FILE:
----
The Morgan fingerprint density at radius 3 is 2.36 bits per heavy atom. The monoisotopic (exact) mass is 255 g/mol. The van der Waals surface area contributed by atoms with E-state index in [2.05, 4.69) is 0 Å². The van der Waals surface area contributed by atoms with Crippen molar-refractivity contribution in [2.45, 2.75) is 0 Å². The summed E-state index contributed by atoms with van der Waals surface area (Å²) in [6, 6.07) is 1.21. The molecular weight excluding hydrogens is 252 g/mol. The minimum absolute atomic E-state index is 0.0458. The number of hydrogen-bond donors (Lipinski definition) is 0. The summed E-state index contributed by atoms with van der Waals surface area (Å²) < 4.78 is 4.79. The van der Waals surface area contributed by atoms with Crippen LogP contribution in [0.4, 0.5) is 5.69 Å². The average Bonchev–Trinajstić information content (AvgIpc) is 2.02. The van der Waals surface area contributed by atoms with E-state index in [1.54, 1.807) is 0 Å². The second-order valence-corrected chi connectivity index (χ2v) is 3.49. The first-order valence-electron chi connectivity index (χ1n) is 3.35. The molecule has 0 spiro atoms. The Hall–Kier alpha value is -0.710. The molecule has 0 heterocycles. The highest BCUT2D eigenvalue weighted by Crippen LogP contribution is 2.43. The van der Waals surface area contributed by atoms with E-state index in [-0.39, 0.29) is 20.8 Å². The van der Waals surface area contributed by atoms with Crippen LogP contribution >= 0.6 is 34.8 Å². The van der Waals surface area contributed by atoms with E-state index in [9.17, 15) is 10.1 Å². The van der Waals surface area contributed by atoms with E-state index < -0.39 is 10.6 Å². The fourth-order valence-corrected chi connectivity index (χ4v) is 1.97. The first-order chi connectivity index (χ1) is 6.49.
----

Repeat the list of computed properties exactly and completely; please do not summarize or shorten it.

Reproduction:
The Morgan fingerprint density at radius 3 is 2.36 bits per heavy atom. The monoisotopic (exact) mass is 255 g/mol. The van der Waals surface area contributed by atoms with E-state index in [2.05, 4.69) is 0 Å². The van der Waals surface area contributed by atoms with Crippen molar-refractivity contribution in [2.45, 2.75) is 0 Å². The summed E-state index contributed by atoms with van der Waals surface area (Å²) in [6, 6.07) is 1.21. The molecular weight excluding hydrogens is 252 g/mol. The minimum absolute atomic E-state index is 0.0458. The number of hydrogen-bond donors (Lipinski definition) is 0. The summed E-state index contributed by atoms with van der Waals surface area (Å²) < 4.78 is 4.79. The van der Waals surface area contributed by atoms with Crippen LogP contribution in [0.4, 0.5) is 5.69 Å². The average Bonchev–Trinajstić information content (AvgIpc) is 2.02. The van der Waals surface area contributed by atoms with E-state index in [1.54, 1.807) is 0 Å². The second-order valence-corrected chi connectivity index (χ2v) is 3.49. The first-order valence-electron chi connectivity index (χ1n) is 3.35. The molecule has 0 spiro atoms. The Hall–Kier alpha value is -0.710. The molecule has 0 heterocycles. The highest BCUT2D eigenvalue weighted by Crippen LogP contribution is 2.43. The van der Waals surface area contributed by atoms with E-state index in [-0.39, 0.29) is 20.8 Å². The van der Waals surface area contributed by atoms with Crippen LogP contribution >= 0.6 is 34.8 Å². The van der Waals surface area contributed by atoms with E-state index in [9.17, 15) is 10.1 Å². The van der Waals surface area contributed by atoms with E-state index < -0.39 is 10.6 Å². The fourth-order valence-corrected chi connectivity index (χ4v) is 1.97. The first-order chi connectivity index (χ1) is 6.49.